At this point, I’m wondering if Doug Wilson is just messing with his fans. I mean, surely he’s not so dense that he doesn’t realize how poorly it reflects on him as a pastor, rhetorician and educator to do the things he’s doing.
Doug’s reasoning for posting videos he claims are perverse is this: posting videos of a nude man shows how depraved the man is, and therefore how depraved his wife’s character is, and therefore that she cannot be trusted when she criticizes Doug. Because both the man and his wife consider these videos to be “normal.” Whereas they have a real problem with what Doug preaches about sex.
Literally none of this is true. And it’s obvious it’s not true, because Doug doesn’t bother to back it up with a single shred of supporting evidence — no quotes from blogs, no hints as to what he’s even talking about. Other than the videos. The videos, he seems to think, speak for themselves. Oh, and the fact that the couple, Natalie and Wesley, lived in Portland for awhile. That’s apparently damning evidence when you’re looking for ways to paint people as unrepentant, hurting villains.
Some background: before Doug trotted these videos out for public viewing, they’d existed in obscurity on a Vimeo account created by the artist. One of them had a grand total of 27 views, basically all of them art faculty, since the reason for the existence of the videos was to add to a body of work for grad school exploring the intersection of humanity, aggression, and modernity. Natalie says she doesn’t think she had even seen this particular video, and when she did see it after Doug posted it, she found it slightly jarring at first blush — and like many others, I did also. However, I really loved the concept Wesley expressed in his artist’s statement after all this went down, because I, too, have felt the power of the innate, running barefoot in the dusky forest, swimming upstream against a waterfall, eating and dancing outside as so many have before me. Humanity is something more than sitting at a desk parsing out philosophy while we grow fat and weak, after all. It’s about the power to fight in the real world, and against your own demons more often than not.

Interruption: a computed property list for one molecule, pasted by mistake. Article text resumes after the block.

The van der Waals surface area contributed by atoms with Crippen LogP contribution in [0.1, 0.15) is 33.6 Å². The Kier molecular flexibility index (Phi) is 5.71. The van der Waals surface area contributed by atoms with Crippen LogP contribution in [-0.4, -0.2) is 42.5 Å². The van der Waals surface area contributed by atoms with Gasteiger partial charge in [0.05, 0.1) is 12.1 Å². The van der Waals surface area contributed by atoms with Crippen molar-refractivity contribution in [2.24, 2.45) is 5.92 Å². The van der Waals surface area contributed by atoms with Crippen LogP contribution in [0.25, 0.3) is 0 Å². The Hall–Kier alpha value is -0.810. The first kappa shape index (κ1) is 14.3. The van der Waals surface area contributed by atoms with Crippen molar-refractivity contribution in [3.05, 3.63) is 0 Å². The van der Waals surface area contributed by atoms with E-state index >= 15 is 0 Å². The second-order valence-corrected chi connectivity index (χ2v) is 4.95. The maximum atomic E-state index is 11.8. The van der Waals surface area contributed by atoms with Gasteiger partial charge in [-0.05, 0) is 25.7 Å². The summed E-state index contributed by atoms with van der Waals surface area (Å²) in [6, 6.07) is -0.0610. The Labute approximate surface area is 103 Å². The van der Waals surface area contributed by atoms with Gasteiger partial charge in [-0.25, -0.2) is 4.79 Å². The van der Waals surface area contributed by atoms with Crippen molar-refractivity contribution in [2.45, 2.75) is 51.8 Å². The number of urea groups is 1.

But back to Natalie: certainly she’d never commented publicly about how this (or the other) video was “normal.” “It’s not like we invited people over for dinner and had it playing on the flatscreen,” she quipped.
Which brings us to another point: Doug’s claim that Natalie scrubbed her blog and Facebook of anything that would be offensive to Christians. I literally have no idea what he’s talking about, and I’ve been reading her blog for years, her Facebook feed for years. She revamped her blog to focus on abuse, deleting posts about e.g. her family’s journey with her son’s health problems, given that the previous audience had been limited to friends and family. I’m sure Doug is not ignorant of the fact that it’s relatively easy to find archived copies of webpages, and if what he’s saying is true — that she was promoting some kind of offensive lifestyle prior to these last few months — he would obviously have no moral problem trotting them out or linking to the deleted blog posts about this offensive lifestyle.
But he can’t, because they don’t exist.
And this brings us to yet another point: Doug’s apparent inability to fact-check before he makes public claims. It’s hilarious that in this post, he makes a big show of correcting one of the many, many factual errors he’s made in the course of talking about Natalie and her family, saying it took him days to track down the correction. Whereas it would have taken him all of a few minutes to check the veracity of his claim that fellow pastor Andrew Sandlin had taken down his post supporting Natalie after Doug posted these videos — something that was untrue, and which Doug had to correct after people he trusted pointed this out to him.